STAY: Perla Del Sur is a new luxury project in the undeveloped area of Barahona which will comprise a boutique hotel, villas and apartments. The hotel is due to open next year and villas are already open. Financed by local families, it is a sustainable project aimed at re-energising the area and benefiting the community (


  • The Dominican Republic shares the island of Hispaniola with Haiti — one island, two nations.
  • It is the most visited destination in the Caribbean; about five million a year.
  • Columbus landed in 1492, establishing the first European settlement in the Americas. His remains were once housed in the capital’s cathedral.
  • The country was known as Santo Domingo until the early 20th century.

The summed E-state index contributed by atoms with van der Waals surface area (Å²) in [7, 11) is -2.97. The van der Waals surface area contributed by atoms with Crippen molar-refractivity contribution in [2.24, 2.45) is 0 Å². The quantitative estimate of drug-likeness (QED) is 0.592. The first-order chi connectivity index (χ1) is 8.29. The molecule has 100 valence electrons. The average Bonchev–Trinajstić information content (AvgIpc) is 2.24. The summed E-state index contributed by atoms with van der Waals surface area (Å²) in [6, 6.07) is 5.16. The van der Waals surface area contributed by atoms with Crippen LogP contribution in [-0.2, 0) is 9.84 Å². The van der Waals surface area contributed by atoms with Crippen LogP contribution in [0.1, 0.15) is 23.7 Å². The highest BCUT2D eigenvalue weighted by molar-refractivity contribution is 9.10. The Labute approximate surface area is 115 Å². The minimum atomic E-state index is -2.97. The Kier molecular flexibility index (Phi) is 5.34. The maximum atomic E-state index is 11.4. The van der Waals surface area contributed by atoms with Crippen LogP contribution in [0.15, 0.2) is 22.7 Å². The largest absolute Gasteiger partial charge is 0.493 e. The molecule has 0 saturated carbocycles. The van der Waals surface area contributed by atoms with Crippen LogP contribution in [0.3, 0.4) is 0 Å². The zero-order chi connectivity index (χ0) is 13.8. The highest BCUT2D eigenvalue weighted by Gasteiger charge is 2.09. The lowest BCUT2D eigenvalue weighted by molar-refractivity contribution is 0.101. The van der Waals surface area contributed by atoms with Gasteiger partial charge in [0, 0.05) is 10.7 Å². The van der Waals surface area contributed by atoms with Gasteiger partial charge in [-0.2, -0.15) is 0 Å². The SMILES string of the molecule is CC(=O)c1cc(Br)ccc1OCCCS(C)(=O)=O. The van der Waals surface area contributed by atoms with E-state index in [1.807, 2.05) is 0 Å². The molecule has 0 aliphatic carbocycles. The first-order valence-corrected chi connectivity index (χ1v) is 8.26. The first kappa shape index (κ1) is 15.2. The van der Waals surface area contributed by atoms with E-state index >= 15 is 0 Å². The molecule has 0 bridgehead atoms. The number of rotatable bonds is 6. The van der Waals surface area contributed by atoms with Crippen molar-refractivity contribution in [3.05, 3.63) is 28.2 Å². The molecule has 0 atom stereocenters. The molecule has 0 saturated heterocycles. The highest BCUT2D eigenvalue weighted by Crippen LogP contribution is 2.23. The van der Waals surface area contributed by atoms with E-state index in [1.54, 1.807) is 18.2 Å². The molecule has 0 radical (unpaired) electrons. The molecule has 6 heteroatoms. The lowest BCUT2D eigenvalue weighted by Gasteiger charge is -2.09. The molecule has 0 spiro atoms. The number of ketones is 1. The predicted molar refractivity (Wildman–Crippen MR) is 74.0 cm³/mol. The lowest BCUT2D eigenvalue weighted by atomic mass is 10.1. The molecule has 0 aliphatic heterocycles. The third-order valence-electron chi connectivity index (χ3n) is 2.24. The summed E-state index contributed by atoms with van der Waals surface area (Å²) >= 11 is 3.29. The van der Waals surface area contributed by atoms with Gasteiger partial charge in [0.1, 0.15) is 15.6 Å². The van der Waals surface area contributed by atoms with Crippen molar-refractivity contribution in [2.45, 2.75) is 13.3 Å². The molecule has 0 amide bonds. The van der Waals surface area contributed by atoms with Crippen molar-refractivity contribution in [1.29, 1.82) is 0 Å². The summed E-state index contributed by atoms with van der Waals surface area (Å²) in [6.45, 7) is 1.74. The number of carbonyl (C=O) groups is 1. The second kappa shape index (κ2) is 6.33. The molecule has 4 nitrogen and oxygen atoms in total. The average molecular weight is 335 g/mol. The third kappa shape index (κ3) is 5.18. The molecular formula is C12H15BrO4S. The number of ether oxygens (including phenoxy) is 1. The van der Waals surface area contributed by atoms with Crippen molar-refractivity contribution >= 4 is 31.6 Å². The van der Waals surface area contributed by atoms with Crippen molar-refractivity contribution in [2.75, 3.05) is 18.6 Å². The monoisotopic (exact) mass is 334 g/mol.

• The national sport is baseball.
  • The Latin dance merengue originates from the Dominican Republic.


Azua de Compostela was founded in 1504 by Diego Velazquez de Cuellar, Cuba’s conqueror. But visitors today are attracted to Azua province by its winding coastline with views to Corbanito’s stunning beaches.

WHAT TO DO: Take a dip at Playa Chiquita, an open cove with grey sand and clear waters that creates a secluded spot perfect for swimming.

STAY: Ocoa Bay is the Caribbean’s only vineyard, found in Azua about one-and-a-half hours from the capital Santo Domingo, where its position between the Central Mountains and the sea has a dry climate perfect for cultivating grapes. The vineyard, which is run by husband and wife Maria Claudia and Guillermo Mallarino, already runs wine-tasting experiences and tours. Plans are in hand to open a boutique vineyard hotel and villas early next year (


The coast west of Santo Domingo is tranquil and unspoilt, backed by mountains teeming with wildlife.